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A sneaky peak of just some of what is in the June 2013 issue – OUT NOW!

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Ntjam Rosie

In front of me at this table outside a Kings Cross café sits a singer, a songwriter, a piano player, a guitarist, a record label boss and a photographer. No, not six different people: just the one.

Rosie Boei, originally from Cameroon, now resident in Rotterdam and known far and wide as Ntjam Rosie, is a woman of many hats and much determination to succeed. More attentive readers may perhaps have picked up on her 2010 album, Elle, a gorgeous, jazzy soul affair championed at the time by Gilles Peterson [amongst others]. It led Rosie to tours in Thailand, Turkey, Estonia and China, as well as to TV appearances at home in Holland, radio sets in London for the BBC and a much acclaimed appearance at the North Sea Jazz Festival.

This September will see the release of her third album At The Back Of Beyond, this time for her own Gentle Daze label. It marks another change in style…

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David Murray

Older jazz musicians, in many cases, are not just respected for their ability: they are valued for their knowledge of history. More often than not, they can teach junior players about how things were in society in times past. This can be interesting, according to saxophonist David Murray, who at 58 is still a relatively young man in jazz career terms.

“I have a friend, Hal Singer. He’s gonna be 94. He’s a saxophonist who’s been in Paris for many years,” the Californian – also based in the French capital – told me on a visit to London last autumn.

“What Hal was telling me was that the music, whenever there were black people present, they’d just call it ‘black music’, they didn’t call it jazz or pop, they’d just call it ‘black music’.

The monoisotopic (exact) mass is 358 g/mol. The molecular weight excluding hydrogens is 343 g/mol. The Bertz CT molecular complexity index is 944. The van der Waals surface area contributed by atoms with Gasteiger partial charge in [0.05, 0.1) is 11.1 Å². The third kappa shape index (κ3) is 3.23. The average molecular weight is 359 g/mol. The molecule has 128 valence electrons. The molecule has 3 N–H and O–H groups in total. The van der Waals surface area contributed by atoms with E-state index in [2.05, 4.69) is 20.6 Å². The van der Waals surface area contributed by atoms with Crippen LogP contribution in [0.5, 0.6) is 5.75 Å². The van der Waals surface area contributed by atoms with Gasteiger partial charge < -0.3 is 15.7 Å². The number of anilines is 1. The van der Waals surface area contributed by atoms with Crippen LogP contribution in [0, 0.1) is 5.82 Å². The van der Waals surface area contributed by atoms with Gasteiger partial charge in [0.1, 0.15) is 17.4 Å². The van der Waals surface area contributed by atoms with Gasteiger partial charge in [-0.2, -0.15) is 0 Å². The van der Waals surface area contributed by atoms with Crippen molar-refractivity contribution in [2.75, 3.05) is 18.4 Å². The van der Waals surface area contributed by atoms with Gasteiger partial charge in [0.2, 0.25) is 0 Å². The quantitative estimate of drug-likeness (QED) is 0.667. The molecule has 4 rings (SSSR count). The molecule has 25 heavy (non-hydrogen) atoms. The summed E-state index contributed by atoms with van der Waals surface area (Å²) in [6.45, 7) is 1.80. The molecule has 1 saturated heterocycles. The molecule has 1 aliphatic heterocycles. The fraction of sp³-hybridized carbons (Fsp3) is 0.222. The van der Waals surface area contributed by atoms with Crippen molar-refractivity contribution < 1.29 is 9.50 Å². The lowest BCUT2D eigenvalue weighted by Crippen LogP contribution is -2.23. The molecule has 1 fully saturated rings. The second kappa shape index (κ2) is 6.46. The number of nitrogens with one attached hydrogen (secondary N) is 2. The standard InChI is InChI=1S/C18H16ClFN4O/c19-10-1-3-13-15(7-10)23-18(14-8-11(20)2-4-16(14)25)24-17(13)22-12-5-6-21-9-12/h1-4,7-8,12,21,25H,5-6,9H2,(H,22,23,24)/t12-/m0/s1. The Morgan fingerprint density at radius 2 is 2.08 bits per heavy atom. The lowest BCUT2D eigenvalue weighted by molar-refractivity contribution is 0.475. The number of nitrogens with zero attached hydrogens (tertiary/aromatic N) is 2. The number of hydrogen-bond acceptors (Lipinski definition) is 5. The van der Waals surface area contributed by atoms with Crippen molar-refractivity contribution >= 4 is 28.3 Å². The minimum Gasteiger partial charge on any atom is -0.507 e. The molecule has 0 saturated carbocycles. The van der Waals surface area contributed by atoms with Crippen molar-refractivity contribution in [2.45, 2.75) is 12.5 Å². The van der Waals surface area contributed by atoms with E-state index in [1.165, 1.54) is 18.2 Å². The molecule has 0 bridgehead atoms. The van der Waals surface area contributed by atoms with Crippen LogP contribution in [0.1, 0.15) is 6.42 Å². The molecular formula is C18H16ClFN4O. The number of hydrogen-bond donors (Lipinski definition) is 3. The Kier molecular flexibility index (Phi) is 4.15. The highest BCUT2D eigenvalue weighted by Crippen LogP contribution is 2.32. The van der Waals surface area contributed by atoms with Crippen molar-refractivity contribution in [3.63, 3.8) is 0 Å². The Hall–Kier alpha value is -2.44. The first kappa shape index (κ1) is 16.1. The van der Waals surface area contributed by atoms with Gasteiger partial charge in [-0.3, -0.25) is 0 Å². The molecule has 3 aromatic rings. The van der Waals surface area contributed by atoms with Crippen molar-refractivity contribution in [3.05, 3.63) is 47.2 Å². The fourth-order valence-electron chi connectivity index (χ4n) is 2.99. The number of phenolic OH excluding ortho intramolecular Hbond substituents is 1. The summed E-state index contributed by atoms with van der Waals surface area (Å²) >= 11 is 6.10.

“I like the word ‘black’, because black is beautiful. It also defines a clear path of who you are.”

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Jason Derulo

In recent times, high profile relationships involving R&B artists have provided at least as much interest for fans as the music itself. For instance, Jay-Z and Beyonce’s choice of holiday destination apparently merited more coverage than news of Queen B’s latest single, whilst Rihanna’s Twitter beef with Chris Brown got the masses going more than the on-off pair’s studio collaborations.

Yet for Jason Derulo, provider of two top 10 albums and an artist who has experienced a rapid rise to international fame in a relatively short career, the interest and speculation surrounding his year-and-a-half relationship with fellow singer Jordin Sparks has been muted.

So what’s been the secret to two high profile artists having a functional, low-key relationship then?

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Late Friday afternoon and the road leading out of Kingston is log-jammed. Cars and trucks crawl bumper to bumper in the stifling heat, inching past a panorama of people, dogs, goats and roadside attractions – whether a lean-to shack selling bag juice, or a giant billboard condemning abortion.

Kingston too is edging forward, as a city. Its modernisation has continued apace despite the poverty, and there’s a sense of transformation in the close, sticky air – one that’s mirrored by changes in the local music scene.

Along with Chris O ‘Brien and French filmmaker Romain “Sherkhan” Chiffre, I’m on my way to see Alborosie – a fellow European who’s lived in Jamaica for over a decade and makes reggae music infused with tradition, yet that resonates with progressive thinking youngsters…

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